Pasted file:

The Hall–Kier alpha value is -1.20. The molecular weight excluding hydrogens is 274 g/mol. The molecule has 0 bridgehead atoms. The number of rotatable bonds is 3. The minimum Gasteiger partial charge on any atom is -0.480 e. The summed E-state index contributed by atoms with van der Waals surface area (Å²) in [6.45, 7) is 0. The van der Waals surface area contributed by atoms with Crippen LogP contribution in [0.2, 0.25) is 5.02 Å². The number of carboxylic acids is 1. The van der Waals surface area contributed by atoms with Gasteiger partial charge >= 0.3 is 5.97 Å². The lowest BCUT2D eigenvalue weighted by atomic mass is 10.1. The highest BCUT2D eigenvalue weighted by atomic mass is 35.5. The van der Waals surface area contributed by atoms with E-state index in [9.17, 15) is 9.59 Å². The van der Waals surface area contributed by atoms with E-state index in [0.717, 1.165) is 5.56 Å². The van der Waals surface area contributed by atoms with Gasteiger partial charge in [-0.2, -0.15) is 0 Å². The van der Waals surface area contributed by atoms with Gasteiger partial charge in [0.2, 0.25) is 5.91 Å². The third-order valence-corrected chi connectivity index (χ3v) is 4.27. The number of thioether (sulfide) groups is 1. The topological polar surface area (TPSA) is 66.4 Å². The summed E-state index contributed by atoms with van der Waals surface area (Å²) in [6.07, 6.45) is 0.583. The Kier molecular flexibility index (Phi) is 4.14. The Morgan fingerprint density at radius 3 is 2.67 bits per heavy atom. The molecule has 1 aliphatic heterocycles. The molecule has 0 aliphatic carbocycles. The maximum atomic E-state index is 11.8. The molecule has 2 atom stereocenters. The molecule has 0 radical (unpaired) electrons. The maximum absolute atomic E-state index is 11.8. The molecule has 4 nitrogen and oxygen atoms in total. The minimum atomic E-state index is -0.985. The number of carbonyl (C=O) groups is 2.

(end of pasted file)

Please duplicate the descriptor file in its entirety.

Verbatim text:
The Hall–Kier alpha value is -1.20. The molecular weight excluding hydrogens is 274 g/mol. The molecule has 0 bridgehead atoms. The number of rotatable bonds is 3. The minimum Gasteiger partial charge on any atom is -0.480 e. The summed E-state index contributed by atoms with van der Waals surface area (Å²) in [6.45, 7) is 0. The van der Waals surface area contributed by atoms with Crippen LogP contribution in [0.2, 0.25) is 5.02 Å². The number of carboxylic acids is 1. The van der Waals surface area contributed by atoms with Gasteiger partial charge >= 0.3 is 5.97 Å². The lowest BCUT2D eigenvalue weighted by atomic mass is 10.1. The highest BCUT2D eigenvalue weighted by atomic mass is 35.5. The van der Waals surface area contributed by atoms with E-state index in [9.17, 15) is 9.59 Å². The van der Waals surface area contributed by atoms with E-state index in [0.717, 1.165) is 5.56 Å². The van der Waals surface area contributed by atoms with Gasteiger partial charge in [-0.2, -0.15) is 0 Å². The van der Waals surface area contributed by atoms with Gasteiger partial charge in [0.2, 0.25) is 5.91 Å². The third-order valence-corrected chi connectivity index (χ3v) is 4.27. The number of thioether (sulfide) groups is 1. The topological polar surface area (TPSA) is 66.4 Å². The summed E-state index contributed by atoms with van der Waals surface area (Å²) in [6.07, 6.45) is 0.583. The Kier molecular flexibility index (Phi) is 4.14. The Morgan fingerprint density at radius 3 is 2.67 bits per heavy atom. The molecule has 1 aliphatic heterocycles. The molecule has 0 aliphatic carbocycles. The maximum atomic E-state index is 11.8. The molecule has 2 atom stereocenters. The molecule has 0 radical (unpaired) electrons. The maximum absolute atomic E-state index is 11.8. The molecule has 4 nitrogen and oxygen atoms in total. The minimum atomic E-state index is -0.985. The number of carbonyl (C=O) groups is 2.